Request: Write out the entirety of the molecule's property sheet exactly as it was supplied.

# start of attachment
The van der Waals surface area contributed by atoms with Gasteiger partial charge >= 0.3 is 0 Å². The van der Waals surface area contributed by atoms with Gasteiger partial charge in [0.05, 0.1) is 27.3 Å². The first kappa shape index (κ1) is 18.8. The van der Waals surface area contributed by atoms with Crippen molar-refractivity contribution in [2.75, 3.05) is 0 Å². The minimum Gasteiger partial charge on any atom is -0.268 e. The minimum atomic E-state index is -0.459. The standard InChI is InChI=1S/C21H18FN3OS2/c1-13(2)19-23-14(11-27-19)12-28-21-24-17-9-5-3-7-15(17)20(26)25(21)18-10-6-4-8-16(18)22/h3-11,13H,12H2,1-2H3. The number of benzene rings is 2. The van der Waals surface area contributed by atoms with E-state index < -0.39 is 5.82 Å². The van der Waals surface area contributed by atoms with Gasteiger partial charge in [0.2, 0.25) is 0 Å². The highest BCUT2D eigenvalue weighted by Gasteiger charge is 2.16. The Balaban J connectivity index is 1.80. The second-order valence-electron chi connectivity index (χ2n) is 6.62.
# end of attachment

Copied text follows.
The van der Waals surface area contributed by atoms with Gasteiger partial charge >= 0.3 is 0 Å². The van der Waals surface area contributed by atoms with Gasteiger partial charge in [0.05, 0.1) is 27.3 Å². The first kappa shape index (κ1) is 18.8. The van der Waals surface area contributed by atoms with Crippen molar-refractivity contribution in [2.75, 3.05) is 0 Å². The minimum Gasteiger partial charge on any atom is -0.268 e. The minimum atomic E-state index is -0.459. The standard InChI is InChI=1S/C21H18FN3OS2/c1-13(2)19-23-14(11-27-19)12-28-21-24-17-9-5-3-7-15(17)20(26)25(21)18-10-6-4-8-16(18)22/h3-11,13H,12H2,1-2H3. The number of benzene rings is 2. The van der Waals surface area contributed by atoms with E-state index < -0.39 is 5.82 Å². The van der Waals surface area contributed by atoms with Gasteiger partial charge in [0.2, 0.25) is 0 Å². The highest BCUT2D eigenvalue weighted by Gasteiger charge is 2.16. The Balaban J connectivity index is 1.80. The second-order valence-electron chi connectivity index (χ2n) is 6.62.